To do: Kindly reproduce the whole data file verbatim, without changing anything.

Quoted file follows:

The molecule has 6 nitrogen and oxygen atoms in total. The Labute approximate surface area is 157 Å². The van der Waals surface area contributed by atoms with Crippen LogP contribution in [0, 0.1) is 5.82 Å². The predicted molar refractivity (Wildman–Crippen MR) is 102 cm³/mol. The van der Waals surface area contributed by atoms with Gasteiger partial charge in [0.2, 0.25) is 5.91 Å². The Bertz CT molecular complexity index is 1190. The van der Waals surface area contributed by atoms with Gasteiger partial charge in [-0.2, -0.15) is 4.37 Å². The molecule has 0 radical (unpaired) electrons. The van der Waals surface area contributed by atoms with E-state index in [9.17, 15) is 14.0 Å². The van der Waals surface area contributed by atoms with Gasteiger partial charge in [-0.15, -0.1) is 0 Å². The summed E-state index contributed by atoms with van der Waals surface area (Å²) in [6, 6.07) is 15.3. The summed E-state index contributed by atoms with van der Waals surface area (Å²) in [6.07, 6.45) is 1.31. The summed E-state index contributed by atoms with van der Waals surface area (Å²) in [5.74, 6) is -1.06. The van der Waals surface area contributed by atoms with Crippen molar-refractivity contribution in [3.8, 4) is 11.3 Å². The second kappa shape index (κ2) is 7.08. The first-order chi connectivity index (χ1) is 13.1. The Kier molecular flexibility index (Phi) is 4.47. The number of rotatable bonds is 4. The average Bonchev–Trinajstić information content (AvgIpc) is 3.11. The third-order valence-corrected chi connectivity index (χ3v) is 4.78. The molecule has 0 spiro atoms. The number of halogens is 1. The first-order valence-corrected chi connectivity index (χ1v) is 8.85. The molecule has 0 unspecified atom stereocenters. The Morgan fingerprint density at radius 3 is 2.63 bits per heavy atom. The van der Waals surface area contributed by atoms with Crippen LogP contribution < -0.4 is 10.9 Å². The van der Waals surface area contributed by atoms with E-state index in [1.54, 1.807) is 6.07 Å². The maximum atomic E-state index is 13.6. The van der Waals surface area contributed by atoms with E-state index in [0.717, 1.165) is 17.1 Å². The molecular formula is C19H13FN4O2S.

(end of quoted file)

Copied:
The molecule has 6 nitrogen and oxygen atoms in total. The Labute approximate surface area is 157 Å². The van der Waals surface area contributed by atoms with Crippen LogP contribution in [0, 0.1) is 5.82 Å². The predicted molar refractivity (Wildman–Crippen MR) is 102 cm³/mol. The van der Waals surface area contributed by atoms with Gasteiger partial charge in [0.2, 0.25) is 5.91 Å². The Bertz CT molecular complexity index is 1190. The van der Waals surface area contributed by atoms with Gasteiger partial charge in [-0.2, -0.15) is 4.37 Å². The molecule has 0 radical (unpaired) electrons. The van der Waals surface area contributed by atoms with E-state index in [9.17, 15) is 14.0 Å². The van der Waals surface area contributed by atoms with Gasteiger partial charge in [-0.15, -0.1) is 0 Å². The summed E-state index contributed by atoms with van der Waals surface area (Å²) in [6, 6.07) is 15.3. The summed E-state index contributed by atoms with van der Waals surface area (Å²) in [6.07, 6.45) is 1.31. The summed E-state index contributed by atoms with van der Waals surface area (Å²) in [5.74, 6) is -1.06. The van der Waals surface area contributed by atoms with Crippen molar-refractivity contribution in [3.8, 4) is 11.3 Å². The second kappa shape index (κ2) is 7.08. The first-order chi connectivity index (χ1) is 13.1. The Kier molecular flexibility index (Phi) is 4.47. The number of rotatable bonds is 4. The average Bonchev–Trinajstić information content (AvgIpc) is 3.11. The third-order valence-corrected chi connectivity index (χ3v) is 4.78. The molecule has 0 spiro atoms. The number of halogens is 1. The first-order valence-corrected chi connectivity index (χ1v) is 8.85. The molecule has 0 unspecified atom stereocenters. The Morgan fingerprint density at radius 3 is 2.63 bits per heavy atom. The van der Waals surface area contributed by atoms with Crippen LogP contribution < -0.4 is 10.9 Å². The van der Waals surface area contributed by atoms with E-state index in [1.54, 1.807) is 6.07 Å². The maximum atomic E-state index is 13.6. The van der Waals surface area contributed by atoms with E-state index in [0.717, 1.165) is 17.1 Å². The molecular formula is C19H13FN4O2S.